I've gotten in the bad habit of leaving my bike unlocked at the library if I'm only running in for a minute or two. It seemed like a waste of time and energy to spend on this activity which supports an attitude that my neighborhood is full of thieves waiting to pounce on an unlocked bike. I guess I want to feel safe in my neighborhood, even if I'm kidding myself. On my way out of the library, a man was walking quickly and purposefully toward my bike. When he saw me, he flinched, and then he said, "Hey man, do you have fifty cents?" I said I didn't, and he said, "Oh man, I was just getting ready to sit here and wait for whoever owned that bike to come out so I could ask him if he had any change..." and he told me a story about somebody giving him a burrito that was too spicy so he needed a Dr. Pepper.

I think this is the same guy who wanders the neighborhood scanning people's yards for whatever's not nailed down. J caught him "borrowing" some tools from our next door neighbor a few weeks ago. If it's not the same guy, they could be twins. They're both wiry and tattooed and good at making up implausible stories quickly.

Wednesday, August 8, 2007

Lizard in the Closet.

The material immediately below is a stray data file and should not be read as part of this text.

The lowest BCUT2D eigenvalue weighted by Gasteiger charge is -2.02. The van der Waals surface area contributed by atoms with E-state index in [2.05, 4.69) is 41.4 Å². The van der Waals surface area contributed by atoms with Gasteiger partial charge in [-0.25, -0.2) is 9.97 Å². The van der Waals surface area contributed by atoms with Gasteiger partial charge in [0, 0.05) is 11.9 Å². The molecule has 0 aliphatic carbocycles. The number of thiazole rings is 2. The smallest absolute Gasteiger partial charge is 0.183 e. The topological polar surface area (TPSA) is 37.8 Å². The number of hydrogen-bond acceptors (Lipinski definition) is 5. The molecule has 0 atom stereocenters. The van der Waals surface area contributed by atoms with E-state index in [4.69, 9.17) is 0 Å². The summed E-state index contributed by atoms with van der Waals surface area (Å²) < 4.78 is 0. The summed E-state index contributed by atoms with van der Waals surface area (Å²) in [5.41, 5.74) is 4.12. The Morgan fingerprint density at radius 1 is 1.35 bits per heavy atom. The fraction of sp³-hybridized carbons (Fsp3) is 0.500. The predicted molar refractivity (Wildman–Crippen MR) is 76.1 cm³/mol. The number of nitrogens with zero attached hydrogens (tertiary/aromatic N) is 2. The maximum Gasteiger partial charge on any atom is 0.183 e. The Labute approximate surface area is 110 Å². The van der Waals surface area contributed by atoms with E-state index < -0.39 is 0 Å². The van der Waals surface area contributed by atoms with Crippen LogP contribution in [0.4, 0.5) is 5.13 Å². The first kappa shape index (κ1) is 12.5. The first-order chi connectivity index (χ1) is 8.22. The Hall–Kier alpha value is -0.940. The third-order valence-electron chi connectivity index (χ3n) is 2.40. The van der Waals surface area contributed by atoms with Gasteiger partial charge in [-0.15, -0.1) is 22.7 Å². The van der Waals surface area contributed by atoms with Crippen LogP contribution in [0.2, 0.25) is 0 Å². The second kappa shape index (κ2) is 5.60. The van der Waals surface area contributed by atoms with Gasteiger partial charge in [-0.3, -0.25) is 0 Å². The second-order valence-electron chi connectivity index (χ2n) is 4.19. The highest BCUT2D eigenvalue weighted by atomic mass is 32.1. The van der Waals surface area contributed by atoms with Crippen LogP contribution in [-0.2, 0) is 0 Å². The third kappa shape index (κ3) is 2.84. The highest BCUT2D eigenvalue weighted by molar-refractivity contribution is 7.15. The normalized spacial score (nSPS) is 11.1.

On the inside of my closet door, there is a row of hooks where I hang shirts and pants that I've worn that are clean enough to wear again. When I opened the door a few minutes ago, a shirt fell off its hook onto the floor and behind it was a baby gecko about two inches long. It froze in the light for a few seconds, and then it scurried behind the other clothes hanging there. Now I can't find it. Maybe it dropped to the floor and ran away. I hope I don't put my hand in the pocket of my jeans next week and find it there dead. I found a dead baby snake behind the garbage can in the kitchen last week.

Speaking of not knowing how things will play out, my new friendship with the Gardener is something like a science experiment. If you like science. I am mightily attracted to him, and I get the idea he's into me too. I think neither of us is accustomed to concealing such information -- and I get the idea we have similar opinions about "how men are." But possibly we also have similar feelings about the ethics of sex, and our better judgment tells us to practice some self-control. Not that a friendship can't begin with sex, but does it need to? (Most of the people I've had sex with I've never seen again.) So we say to each other, "What would it be like if we kept our paws off each other?" This experiment fits nicely with my Buddhist meditation practice, which is all about just sitting with the urge to do something, not scratching the itch, practicing not reacting.